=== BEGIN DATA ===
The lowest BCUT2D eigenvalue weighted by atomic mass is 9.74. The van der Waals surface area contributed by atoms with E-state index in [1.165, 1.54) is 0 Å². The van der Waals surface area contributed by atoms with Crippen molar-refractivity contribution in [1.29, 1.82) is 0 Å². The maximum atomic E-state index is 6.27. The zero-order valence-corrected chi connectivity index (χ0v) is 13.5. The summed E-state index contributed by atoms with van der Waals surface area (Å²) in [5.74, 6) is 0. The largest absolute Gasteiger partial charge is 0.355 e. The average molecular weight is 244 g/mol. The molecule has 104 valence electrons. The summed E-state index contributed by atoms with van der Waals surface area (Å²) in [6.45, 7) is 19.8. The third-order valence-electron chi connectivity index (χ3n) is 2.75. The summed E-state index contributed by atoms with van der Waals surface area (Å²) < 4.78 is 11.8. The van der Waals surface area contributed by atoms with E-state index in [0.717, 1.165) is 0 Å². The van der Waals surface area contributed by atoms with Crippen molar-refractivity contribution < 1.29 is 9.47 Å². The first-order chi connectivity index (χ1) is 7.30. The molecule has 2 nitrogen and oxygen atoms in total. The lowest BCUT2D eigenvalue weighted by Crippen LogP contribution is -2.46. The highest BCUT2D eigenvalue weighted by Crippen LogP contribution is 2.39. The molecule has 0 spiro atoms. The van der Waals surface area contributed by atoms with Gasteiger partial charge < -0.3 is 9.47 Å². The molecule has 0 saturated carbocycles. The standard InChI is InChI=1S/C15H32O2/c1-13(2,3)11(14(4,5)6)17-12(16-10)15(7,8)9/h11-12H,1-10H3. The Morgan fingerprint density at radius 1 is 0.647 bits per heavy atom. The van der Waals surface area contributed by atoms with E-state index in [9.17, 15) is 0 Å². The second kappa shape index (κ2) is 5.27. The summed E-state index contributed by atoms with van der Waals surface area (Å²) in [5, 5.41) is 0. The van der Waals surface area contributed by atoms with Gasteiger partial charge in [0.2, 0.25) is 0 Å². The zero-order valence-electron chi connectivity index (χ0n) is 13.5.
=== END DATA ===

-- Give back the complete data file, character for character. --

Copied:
The lowest BCUT2D eigenvalue weighted by atomic mass is 9.74. The van der Waals surface area contributed by atoms with E-state index in [1.165, 1.54) is 0 Å². The van der Waals surface area contributed by atoms with Crippen molar-refractivity contribution in [1.29, 1.82) is 0 Å². The maximum atomic E-state index is 6.27. The zero-order valence-corrected chi connectivity index (χ0v) is 13.5. The summed E-state index contributed by atoms with van der Waals surface area (Å²) in [5.74, 6) is 0. The largest absolute Gasteiger partial charge is 0.355 e. The average molecular weight is 244 g/mol. The molecule has 104 valence electrons. The summed E-state index contributed by atoms with van der Waals surface area (Å²) in [6.45, 7) is 19.8. The third-order valence-electron chi connectivity index (χ3n) is 2.75. The summed E-state index contributed by atoms with van der Waals surface area (Å²) < 4.78 is 11.8. The van der Waals surface area contributed by atoms with E-state index in [0.717, 1.165) is 0 Å². The van der Waals surface area contributed by atoms with Crippen molar-refractivity contribution < 1.29 is 9.47 Å². The first-order chi connectivity index (χ1) is 7.30. The molecule has 2 nitrogen and oxygen atoms in total. The lowest BCUT2D eigenvalue weighted by Crippen LogP contribution is -2.46. The highest BCUT2D eigenvalue weighted by Crippen LogP contribution is 2.39. The molecule has 0 spiro atoms. The van der Waals surface area contributed by atoms with Gasteiger partial charge < -0.3 is 9.47 Å². The molecule has 0 saturated carbocycles. The standard InChI is InChI=1S/C15H32O2/c1-13(2,3)11(14(4,5)6)17-12(16-10)15(7,8)9/h11-12H,1-10H3. The Morgan fingerprint density at radius 1 is 0.647 bits per heavy atom. The van der Waals surface area contributed by atoms with E-state index in [9.17, 15) is 0 Å². The second kappa shape index (κ2) is 5.27. The summed E-state index contributed by atoms with van der Waals surface area (Å²) in [5, 5.41) is 0. The van der Waals surface area contributed by atoms with Gasteiger partial charge in [0.2, 0.25) is 0 Å². The zero-order valence-electron chi connectivity index (χ0n) is 13.5.